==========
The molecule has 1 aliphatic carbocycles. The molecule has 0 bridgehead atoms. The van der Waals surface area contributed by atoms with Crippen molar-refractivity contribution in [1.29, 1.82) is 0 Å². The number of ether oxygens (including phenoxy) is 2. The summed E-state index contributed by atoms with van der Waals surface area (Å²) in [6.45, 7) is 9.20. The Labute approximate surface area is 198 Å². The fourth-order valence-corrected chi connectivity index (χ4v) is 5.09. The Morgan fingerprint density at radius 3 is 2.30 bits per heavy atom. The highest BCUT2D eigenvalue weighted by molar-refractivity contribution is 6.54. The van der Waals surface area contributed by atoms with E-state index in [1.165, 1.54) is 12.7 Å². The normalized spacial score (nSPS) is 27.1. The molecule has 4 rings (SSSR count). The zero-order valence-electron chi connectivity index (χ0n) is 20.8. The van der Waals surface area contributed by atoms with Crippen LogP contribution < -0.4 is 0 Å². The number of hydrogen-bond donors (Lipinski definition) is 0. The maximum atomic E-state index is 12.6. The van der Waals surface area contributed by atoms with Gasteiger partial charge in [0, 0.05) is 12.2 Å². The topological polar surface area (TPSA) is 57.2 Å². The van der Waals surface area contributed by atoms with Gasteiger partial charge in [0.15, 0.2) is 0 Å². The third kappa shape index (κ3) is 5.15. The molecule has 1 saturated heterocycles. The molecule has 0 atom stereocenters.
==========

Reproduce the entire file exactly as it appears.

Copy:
The molecule has 1 aliphatic carbocycles. The molecule has 0 bridgehead atoms. The van der Waals surface area contributed by atoms with Crippen molar-refractivity contribution in [1.29, 1.82) is 0 Å². The number of ether oxygens (including phenoxy) is 2. The summed E-state index contributed by atoms with van der Waals surface area (Å²) in [6.45, 7) is 9.20. The Labute approximate surface area is 198 Å². The fourth-order valence-corrected chi connectivity index (χ4v) is 5.09. The Morgan fingerprint density at radius 3 is 2.30 bits per heavy atom. The highest BCUT2D eigenvalue weighted by molar-refractivity contribution is 6.54. The van der Waals surface area contributed by atoms with E-state index in [1.165, 1.54) is 12.7 Å². The normalized spacial score (nSPS) is 27.1. The molecule has 4 rings (SSSR count). The zero-order valence-electron chi connectivity index (χ0n) is 20.8. The van der Waals surface area contributed by atoms with Crippen LogP contribution < -0.4 is 0 Å². The number of hydrogen-bond donors (Lipinski definition) is 0. The maximum atomic E-state index is 12.6. The van der Waals surface area contributed by atoms with Gasteiger partial charge in [0, 0.05) is 12.2 Å². The topological polar surface area (TPSA) is 57.2 Å². The van der Waals surface area contributed by atoms with Gasteiger partial charge in [0.15, 0.2) is 0 Å². The third kappa shape index (κ3) is 5.15. The molecule has 1 saturated heterocycles. The molecule has 0 atom stereocenters.